The glockenspiel's range is limited to the upper register, and usually covers about two and a half to three octaves. In sheet music, the notes to be played by the glockenspiel are written two octaves lower than they will sound when played. When struck, the bars give a very pure, bell-like sound. For other uses, see Octave (disambiguation). ... Sheet music is written representation of music. ...


Glockenspiels are still quite popular and appear in almost all genres of music ranging from hip hop to jazz.


One classical piece where such an instrument is used is Mozart's Die Zauberflöte (although the part has most often been played with a celesta in modern times). A modern example of the glockenspiel is Steve Reich's 1974 composition Drumming, in which the glockenspiel becomes a major instrument in the 3rd and 4th movements. “Mozart” redirects here. ... Die Zauberflöte (en: The Magic Flute) is an opera in two acts composed by Wolfgang Amadeus Mozart to a German libretto by Emanuel Schikaneder. ... French type, four-octave Celesta The Celesta (IPA ) is a struck idiophone operated by a keyboard. ... Stephen Michael Reich (born October 3, 1936) is an American composer. ...


Other instruments which work on the same struck-bar principle as the glockenspiel include the marimba and the vibraphone. There are also many glockenspiel-like instruments in Indonesian gamelan ensembles. The marimba ( ) is a musical instrument in the percussion family. ... A typical Ludwig-Musser vibraphone. ... Gamelan - Indonesian Embassy in Canberra A gamelan is a kind of musical ensemble of Indonesian origin typically featuring a variety of instruments such as metallophones, xylophones, drums, and gongs; bamboo flutes, bowed and plucked strings, and vocalists may also be included. ...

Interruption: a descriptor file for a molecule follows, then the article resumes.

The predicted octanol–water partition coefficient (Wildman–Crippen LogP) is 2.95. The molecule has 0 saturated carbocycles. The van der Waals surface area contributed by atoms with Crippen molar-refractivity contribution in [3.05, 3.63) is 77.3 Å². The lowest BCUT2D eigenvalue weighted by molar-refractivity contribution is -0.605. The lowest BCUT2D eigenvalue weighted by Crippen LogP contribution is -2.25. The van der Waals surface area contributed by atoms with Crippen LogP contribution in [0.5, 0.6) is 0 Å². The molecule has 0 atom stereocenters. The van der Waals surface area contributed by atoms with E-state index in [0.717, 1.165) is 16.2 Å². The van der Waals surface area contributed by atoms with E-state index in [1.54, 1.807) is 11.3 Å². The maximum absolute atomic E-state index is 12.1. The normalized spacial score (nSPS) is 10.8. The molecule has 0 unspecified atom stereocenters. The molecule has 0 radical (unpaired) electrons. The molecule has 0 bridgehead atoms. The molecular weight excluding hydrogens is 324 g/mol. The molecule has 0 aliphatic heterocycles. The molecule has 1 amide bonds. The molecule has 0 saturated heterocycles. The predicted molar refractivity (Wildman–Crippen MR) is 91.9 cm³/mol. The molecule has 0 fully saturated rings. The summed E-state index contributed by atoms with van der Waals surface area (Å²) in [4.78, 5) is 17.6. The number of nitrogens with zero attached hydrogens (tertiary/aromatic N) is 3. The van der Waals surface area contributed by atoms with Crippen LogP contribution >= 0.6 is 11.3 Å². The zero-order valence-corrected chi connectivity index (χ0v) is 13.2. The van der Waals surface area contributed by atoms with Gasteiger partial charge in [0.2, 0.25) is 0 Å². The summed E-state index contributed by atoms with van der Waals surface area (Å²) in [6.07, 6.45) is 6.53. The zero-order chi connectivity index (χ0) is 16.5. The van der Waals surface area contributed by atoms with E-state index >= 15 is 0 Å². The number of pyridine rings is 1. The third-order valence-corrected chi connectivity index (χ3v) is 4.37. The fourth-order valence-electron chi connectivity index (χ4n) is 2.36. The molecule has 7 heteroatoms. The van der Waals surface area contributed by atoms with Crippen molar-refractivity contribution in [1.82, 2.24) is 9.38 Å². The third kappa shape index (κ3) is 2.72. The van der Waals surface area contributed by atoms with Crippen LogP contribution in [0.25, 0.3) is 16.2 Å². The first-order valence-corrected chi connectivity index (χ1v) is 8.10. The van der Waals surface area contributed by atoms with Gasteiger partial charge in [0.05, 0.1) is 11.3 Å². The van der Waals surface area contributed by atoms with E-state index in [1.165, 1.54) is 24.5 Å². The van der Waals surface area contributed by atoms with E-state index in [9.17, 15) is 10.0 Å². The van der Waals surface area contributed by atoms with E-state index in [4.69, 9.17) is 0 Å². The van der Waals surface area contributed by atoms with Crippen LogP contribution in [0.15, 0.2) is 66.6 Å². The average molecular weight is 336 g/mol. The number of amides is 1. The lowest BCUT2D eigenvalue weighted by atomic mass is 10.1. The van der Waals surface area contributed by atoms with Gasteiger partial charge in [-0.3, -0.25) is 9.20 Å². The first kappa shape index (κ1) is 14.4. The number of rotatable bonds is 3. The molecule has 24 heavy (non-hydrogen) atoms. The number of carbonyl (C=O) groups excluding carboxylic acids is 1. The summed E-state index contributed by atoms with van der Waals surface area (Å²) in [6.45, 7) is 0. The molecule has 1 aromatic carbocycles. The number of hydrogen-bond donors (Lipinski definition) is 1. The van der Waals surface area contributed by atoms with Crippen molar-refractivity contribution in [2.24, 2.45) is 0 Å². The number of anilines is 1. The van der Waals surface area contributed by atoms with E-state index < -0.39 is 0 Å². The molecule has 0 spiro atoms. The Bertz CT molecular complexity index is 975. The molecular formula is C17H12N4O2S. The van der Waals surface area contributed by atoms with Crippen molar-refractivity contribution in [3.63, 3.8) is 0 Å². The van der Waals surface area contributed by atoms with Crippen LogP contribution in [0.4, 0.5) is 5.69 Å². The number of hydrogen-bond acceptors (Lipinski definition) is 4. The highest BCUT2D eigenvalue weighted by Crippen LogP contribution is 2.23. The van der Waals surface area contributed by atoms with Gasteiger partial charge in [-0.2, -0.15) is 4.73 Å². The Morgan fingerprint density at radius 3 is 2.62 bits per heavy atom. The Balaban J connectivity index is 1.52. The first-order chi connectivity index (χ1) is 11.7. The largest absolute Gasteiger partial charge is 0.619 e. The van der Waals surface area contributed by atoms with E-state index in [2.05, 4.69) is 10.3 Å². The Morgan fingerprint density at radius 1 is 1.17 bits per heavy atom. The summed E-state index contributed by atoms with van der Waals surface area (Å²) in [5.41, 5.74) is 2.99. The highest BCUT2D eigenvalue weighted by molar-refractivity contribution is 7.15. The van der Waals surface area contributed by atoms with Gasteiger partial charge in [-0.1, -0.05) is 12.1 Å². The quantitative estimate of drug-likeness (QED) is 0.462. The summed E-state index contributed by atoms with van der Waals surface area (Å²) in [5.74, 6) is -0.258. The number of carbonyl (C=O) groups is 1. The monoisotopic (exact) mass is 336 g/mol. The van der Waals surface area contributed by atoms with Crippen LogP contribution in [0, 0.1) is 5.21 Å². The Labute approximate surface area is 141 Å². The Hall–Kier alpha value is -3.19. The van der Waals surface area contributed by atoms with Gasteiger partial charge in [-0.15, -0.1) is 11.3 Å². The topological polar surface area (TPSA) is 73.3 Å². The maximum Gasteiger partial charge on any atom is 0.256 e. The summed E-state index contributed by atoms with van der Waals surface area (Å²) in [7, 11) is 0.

External links

  • Glockenspiel at the Vienna Symphonic Library

  Results from FactBites:
 
Glockenspiel - LoveToKnow 1911 (446 words)
The pyramid-shaped glockenspiel, formerly used in the orchestra for simple rhythmical effects, consists of an octave of semitone, hemispherical bells, placed one above the other and fastened to an iron rod which passes through the centre of each, the bells being of graduated sizes and diminishing in diameter as the pitch rises.
The lyre-shaped glockenspiel, or steel harmonica (Stahlharmonika), is a newer model, which has instead of bells twelve or more bars of steel, graduating in size according to their pitch.
Wagner has used the glockenspiel with exquisite judgment in the fire scene of the last act of Die Walkiire and in the peasants' waltz in the last scene of Die Meistersinger.
NationMaster - Encyclopedia: Glockenspiel (805 words)
The glockenspiel (German, "play of bells", also known as orchestra bells and, in its portable form, bell lira or bell lyre) is a musical instrument in the percussion family.
A modern example of the glockenspiel is Steve Reich's 1974 composition Drumming, in which the glockenspiel becomes a major instrument in the 3rd and 4th movements.
The glockenspiel (German, "play of bells", also known as orchestra bells and (in its portable form) lyra) is a musical instrument in the percussion family.
  More results at FactBites »